This 2013 TEDx Talk at Carnegie Melon University by a student with ADHD provides inspiration for anyone with and without ADHD to pursue their dreams and desires.

Stephen is a Senior Directing major at Carnegie Mellon. He is also the current President of Carnegie Mellon’s Film Club. He recently completed his Thesis Project within the School of Drama: a production of Mac Wellman’s “A Murder of Crows.” He is currently working on creating a collective of Film Enthusiasts across Carnegie’s Campus as well as other colleges and universities around Pittsburgh. You can find out more about Stephen and his talk on his website: http://www.stephentonti.com or follow his blog “Caffeine, Nicotine, and ADHD: a guide to maintaining sanity.”

Proponents of ABLE Act Speak out

Advocates of the Achieving a Better Life Experience Act of 2013 (ABLE Act) are speaking out in an effort to get it signed into law:

“My name is Sara Wolff. I am a 31 year-old from Moscow, Pennsylvania, who happens to have Down syndrome but that doesn’t stop me from achieving “my” better life. I work as a law clerk and also at Keystone Community Resources in the Office of Advocacy. I am a board member of the National Down Syndrome Society (NDSS). I’m calling on Congress to pass the Achieving a Better Life Experience (ABLE) Act (S. 313/H.R. 647), a bill that will help individuals with disabilities to save for their futures.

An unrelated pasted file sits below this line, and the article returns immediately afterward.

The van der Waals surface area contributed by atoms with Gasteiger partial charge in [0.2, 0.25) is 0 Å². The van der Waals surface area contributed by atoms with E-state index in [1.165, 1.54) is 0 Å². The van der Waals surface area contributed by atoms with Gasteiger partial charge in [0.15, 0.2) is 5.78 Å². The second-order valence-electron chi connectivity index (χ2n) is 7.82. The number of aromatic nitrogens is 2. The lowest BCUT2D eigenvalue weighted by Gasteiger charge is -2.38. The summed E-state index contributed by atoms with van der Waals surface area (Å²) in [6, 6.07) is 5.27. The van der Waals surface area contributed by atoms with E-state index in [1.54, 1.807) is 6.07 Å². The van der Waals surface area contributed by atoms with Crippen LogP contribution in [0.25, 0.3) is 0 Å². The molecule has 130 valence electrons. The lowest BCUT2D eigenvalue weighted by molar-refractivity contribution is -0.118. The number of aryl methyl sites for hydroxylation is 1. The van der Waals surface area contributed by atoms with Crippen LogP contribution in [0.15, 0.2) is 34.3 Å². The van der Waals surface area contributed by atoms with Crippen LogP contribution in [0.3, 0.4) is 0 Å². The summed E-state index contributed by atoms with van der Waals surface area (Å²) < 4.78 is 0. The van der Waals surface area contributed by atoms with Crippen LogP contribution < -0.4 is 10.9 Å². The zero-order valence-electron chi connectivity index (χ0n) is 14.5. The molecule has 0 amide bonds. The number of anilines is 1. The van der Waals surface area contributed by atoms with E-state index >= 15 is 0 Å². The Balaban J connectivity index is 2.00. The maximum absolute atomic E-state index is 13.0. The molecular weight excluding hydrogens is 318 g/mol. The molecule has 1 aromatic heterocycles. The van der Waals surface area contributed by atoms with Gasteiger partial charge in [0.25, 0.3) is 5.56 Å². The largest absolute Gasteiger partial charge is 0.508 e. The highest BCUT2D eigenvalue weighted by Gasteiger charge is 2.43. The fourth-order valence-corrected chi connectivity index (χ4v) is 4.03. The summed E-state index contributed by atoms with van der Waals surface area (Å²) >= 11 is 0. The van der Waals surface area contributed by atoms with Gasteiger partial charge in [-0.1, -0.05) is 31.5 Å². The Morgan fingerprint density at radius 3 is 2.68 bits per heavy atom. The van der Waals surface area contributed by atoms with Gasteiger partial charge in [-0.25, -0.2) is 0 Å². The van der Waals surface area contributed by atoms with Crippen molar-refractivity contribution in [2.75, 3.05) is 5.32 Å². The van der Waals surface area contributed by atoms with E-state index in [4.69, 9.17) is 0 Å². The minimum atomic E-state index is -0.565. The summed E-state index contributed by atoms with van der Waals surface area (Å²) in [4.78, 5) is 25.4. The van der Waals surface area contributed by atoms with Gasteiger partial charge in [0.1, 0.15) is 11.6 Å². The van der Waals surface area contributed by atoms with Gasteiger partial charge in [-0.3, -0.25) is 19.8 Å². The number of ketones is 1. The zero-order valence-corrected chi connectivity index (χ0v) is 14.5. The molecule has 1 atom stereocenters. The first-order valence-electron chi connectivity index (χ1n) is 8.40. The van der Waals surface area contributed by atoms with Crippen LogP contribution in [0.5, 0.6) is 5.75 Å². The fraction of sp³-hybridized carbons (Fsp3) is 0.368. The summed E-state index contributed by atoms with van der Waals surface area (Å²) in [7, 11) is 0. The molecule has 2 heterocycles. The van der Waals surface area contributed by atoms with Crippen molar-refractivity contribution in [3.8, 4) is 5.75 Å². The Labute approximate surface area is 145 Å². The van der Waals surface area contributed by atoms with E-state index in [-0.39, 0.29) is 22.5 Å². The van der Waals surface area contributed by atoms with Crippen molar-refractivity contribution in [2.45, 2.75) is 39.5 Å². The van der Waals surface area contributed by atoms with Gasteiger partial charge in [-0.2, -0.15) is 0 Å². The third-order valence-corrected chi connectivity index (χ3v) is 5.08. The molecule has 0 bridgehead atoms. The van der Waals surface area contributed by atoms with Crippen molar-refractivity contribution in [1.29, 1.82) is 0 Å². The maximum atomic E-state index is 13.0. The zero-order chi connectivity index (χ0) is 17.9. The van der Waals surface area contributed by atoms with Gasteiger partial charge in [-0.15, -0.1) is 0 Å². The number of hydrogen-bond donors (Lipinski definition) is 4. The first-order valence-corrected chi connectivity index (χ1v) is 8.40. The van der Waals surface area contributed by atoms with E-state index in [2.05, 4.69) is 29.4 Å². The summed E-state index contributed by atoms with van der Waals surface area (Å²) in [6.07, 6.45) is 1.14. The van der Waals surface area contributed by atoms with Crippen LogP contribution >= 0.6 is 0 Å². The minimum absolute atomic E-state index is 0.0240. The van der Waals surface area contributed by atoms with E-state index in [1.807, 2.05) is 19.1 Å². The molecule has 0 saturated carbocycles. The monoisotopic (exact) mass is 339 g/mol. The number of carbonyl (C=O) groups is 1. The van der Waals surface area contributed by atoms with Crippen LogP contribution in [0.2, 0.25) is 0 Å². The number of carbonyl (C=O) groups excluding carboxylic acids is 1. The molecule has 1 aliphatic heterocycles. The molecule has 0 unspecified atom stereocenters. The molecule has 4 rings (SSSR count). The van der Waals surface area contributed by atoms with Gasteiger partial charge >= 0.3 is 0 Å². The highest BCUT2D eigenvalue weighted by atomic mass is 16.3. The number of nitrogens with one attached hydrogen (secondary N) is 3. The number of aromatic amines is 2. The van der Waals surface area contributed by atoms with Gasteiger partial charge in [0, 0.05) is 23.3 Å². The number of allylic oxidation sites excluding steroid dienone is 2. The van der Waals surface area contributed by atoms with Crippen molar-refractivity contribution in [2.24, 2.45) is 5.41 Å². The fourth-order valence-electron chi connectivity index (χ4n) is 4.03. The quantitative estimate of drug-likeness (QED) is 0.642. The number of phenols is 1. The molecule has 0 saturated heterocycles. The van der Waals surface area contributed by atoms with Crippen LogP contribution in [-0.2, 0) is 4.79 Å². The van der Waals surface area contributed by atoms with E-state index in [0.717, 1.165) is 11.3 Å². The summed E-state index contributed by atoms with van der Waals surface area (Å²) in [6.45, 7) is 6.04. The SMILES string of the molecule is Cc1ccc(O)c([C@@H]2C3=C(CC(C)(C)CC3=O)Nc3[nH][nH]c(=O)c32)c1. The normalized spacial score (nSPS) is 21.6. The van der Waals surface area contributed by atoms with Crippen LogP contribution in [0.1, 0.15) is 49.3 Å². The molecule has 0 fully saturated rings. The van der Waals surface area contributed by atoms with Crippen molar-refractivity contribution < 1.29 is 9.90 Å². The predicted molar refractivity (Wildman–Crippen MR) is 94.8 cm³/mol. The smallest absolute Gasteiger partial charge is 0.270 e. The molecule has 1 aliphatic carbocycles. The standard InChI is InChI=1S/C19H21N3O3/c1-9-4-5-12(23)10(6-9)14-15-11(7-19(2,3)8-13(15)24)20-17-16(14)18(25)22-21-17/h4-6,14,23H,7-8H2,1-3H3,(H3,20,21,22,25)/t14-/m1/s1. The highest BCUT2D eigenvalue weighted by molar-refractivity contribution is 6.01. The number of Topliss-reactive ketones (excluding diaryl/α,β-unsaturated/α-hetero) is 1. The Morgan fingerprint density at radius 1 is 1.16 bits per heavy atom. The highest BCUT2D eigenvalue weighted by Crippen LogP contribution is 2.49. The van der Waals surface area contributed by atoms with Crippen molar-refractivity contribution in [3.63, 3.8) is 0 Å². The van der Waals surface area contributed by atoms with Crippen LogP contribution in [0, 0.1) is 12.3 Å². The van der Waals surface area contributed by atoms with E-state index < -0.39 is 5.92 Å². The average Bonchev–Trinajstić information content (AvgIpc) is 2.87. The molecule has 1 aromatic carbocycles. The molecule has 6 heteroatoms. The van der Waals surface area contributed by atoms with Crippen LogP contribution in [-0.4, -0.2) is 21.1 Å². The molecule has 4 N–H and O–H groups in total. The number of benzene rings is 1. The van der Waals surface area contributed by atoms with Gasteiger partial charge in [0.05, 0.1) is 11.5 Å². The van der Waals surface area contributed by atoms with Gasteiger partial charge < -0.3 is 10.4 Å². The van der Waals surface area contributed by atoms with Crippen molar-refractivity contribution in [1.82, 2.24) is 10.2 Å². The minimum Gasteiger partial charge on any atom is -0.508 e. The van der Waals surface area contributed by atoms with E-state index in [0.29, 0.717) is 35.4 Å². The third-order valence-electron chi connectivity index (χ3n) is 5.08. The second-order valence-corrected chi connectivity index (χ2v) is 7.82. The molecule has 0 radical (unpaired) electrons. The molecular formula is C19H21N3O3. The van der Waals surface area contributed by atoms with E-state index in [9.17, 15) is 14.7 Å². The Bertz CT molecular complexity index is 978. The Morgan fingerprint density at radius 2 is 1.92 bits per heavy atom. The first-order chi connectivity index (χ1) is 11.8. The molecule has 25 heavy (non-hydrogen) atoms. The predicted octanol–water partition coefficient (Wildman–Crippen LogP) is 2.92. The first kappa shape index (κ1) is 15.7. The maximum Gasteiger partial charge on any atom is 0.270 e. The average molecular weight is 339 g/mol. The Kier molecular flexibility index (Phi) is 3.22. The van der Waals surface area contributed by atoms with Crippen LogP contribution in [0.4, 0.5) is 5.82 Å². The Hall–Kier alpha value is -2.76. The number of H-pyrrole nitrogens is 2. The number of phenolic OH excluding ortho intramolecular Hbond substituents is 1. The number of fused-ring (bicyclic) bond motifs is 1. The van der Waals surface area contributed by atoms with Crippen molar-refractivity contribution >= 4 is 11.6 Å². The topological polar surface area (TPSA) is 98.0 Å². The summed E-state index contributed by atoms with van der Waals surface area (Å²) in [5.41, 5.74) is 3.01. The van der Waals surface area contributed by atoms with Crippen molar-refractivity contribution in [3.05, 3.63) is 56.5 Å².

I’m 31 years old, and I happen to have Down syndrome. I have two jobs, and lead an independent life, however, when my mom died suddenly last year, things got a lot harder for me and my family. I want to support myself and save money for my future, but if I save more than $2,000, I’ll lose the benefits I depend on like Medicaid and Social Security.

That’s because of a law that says that people with disabilities like me can’t have more than $2,000 in assets or we risk losing the benefits we need to live. For me, living on my own, that means I can’t even save enough to put down rent and a security deposit on an apartment. This law keeps me dependent on other people, and that’s really scary now that my mom is gone.